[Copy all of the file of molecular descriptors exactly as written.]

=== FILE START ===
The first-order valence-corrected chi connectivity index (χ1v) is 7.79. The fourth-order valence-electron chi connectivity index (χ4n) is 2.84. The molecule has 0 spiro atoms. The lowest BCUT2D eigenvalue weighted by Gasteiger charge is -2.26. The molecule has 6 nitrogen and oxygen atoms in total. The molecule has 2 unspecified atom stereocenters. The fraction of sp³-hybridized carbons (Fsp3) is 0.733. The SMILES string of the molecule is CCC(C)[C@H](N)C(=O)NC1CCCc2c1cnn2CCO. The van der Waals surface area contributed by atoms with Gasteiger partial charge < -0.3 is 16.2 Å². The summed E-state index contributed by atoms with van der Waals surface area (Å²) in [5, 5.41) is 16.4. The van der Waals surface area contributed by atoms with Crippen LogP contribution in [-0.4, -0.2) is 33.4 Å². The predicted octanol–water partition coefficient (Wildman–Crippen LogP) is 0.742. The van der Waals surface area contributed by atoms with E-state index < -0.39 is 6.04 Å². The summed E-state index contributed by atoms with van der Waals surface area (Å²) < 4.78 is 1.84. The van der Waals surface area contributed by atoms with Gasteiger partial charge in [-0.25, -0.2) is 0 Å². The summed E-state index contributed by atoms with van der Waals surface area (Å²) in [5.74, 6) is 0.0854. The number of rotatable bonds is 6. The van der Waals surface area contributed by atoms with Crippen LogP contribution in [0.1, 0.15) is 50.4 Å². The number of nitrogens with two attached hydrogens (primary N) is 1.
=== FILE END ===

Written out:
The first-order valence-corrected chi connectivity index (χ1v) is 7.79. The fourth-order valence-electron chi connectivity index (χ4n) is 2.84. The molecule has 0 spiro atoms. The lowest BCUT2D eigenvalue weighted by Gasteiger charge is -2.26. The molecule has 6 nitrogen and oxygen atoms in total. The molecule has 2 unspecified atom stereocenters. The fraction of sp³-hybridized carbons (Fsp3) is 0.733. The SMILES string of the molecule is CCC(C)[C@H](N)C(=O)NC1CCCc2c1cnn2CCO. The van der Waals surface area contributed by atoms with Gasteiger partial charge < -0.3 is 16.2 Å². The summed E-state index contributed by atoms with van der Waals surface area (Å²) in [5, 5.41) is 16.4. The van der Waals surface area contributed by atoms with Crippen LogP contribution in [-0.4, -0.2) is 33.4 Å². The predicted octanol–water partition coefficient (Wildman–Crippen LogP) is 0.742. The van der Waals surface area contributed by atoms with E-state index < -0.39 is 6.04 Å². The summed E-state index contributed by atoms with van der Waals surface area (Å²) < 4.78 is 1.84. The van der Waals surface area contributed by atoms with Gasteiger partial charge in [-0.25, -0.2) is 0 Å². The summed E-state index contributed by atoms with van der Waals surface area (Å²) in [5.74, 6) is 0.0854. The number of rotatable bonds is 6. The van der Waals surface area contributed by atoms with Crippen LogP contribution in [0.1, 0.15) is 50.4 Å². The number of nitrogens with two attached hydrogens (primary N) is 1.